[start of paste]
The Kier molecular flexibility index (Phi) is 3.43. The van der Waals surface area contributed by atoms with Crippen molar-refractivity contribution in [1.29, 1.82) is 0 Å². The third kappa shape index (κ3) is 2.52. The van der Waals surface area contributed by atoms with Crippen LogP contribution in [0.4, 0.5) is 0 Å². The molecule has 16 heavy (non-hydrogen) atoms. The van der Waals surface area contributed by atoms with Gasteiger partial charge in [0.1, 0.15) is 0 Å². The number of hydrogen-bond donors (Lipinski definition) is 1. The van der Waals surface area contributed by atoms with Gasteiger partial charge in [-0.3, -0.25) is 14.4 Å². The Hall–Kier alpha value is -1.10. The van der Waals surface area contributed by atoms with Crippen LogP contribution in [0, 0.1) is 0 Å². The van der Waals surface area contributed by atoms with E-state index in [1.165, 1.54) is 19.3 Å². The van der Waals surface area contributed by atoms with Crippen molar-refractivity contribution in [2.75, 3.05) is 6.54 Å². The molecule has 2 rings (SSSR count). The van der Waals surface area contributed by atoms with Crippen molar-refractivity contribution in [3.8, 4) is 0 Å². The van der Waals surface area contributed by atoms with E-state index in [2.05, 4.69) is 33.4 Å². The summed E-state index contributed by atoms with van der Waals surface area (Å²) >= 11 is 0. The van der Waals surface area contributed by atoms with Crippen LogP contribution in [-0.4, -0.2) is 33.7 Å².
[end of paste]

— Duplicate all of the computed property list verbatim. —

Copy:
The Kier molecular flexibility index (Phi) is 3.43. The van der Waals surface area contributed by atoms with Crippen molar-refractivity contribution in [1.29, 1.82) is 0 Å². The third kappa shape index (κ3) is 2.52. The van der Waals surface area contributed by atoms with Crippen LogP contribution in [0.4, 0.5) is 0 Å². The molecule has 16 heavy (non-hydrogen) atoms. The van der Waals surface area contributed by atoms with Gasteiger partial charge in [0.1, 0.15) is 0 Å². The number of hydrogen-bond donors (Lipinski definition) is 1. The van der Waals surface area contributed by atoms with Gasteiger partial charge in [-0.3, -0.25) is 14.4 Å². The Hall–Kier alpha value is -1.10. The van der Waals surface area contributed by atoms with Crippen LogP contribution in [0, 0.1) is 0 Å². The van der Waals surface area contributed by atoms with E-state index in [1.165, 1.54) is 19.3 Å². The van der Waals surface area contributed by atoms with Crippen molar-refractivity contribution in [2.75, 3.05) is 6.54 Å². The molecule has 2 rings (SSSR count). The van der Waals surface area contributed by atoms with Crippen molar-refractivity contribution in [3.8, 4) is 0 Å². The van der Waals surface area contributed by atoms with E-state index in [2.05, 4.69) is 33.4 Å². The summed E-state index contributed by atoms with van der Waals surface area (Å²) >= 11 is 0. The van der Waals surface area contributed by atoms with Crippen LogP contribution in [-0.4, -0.2) is 33.7 Å².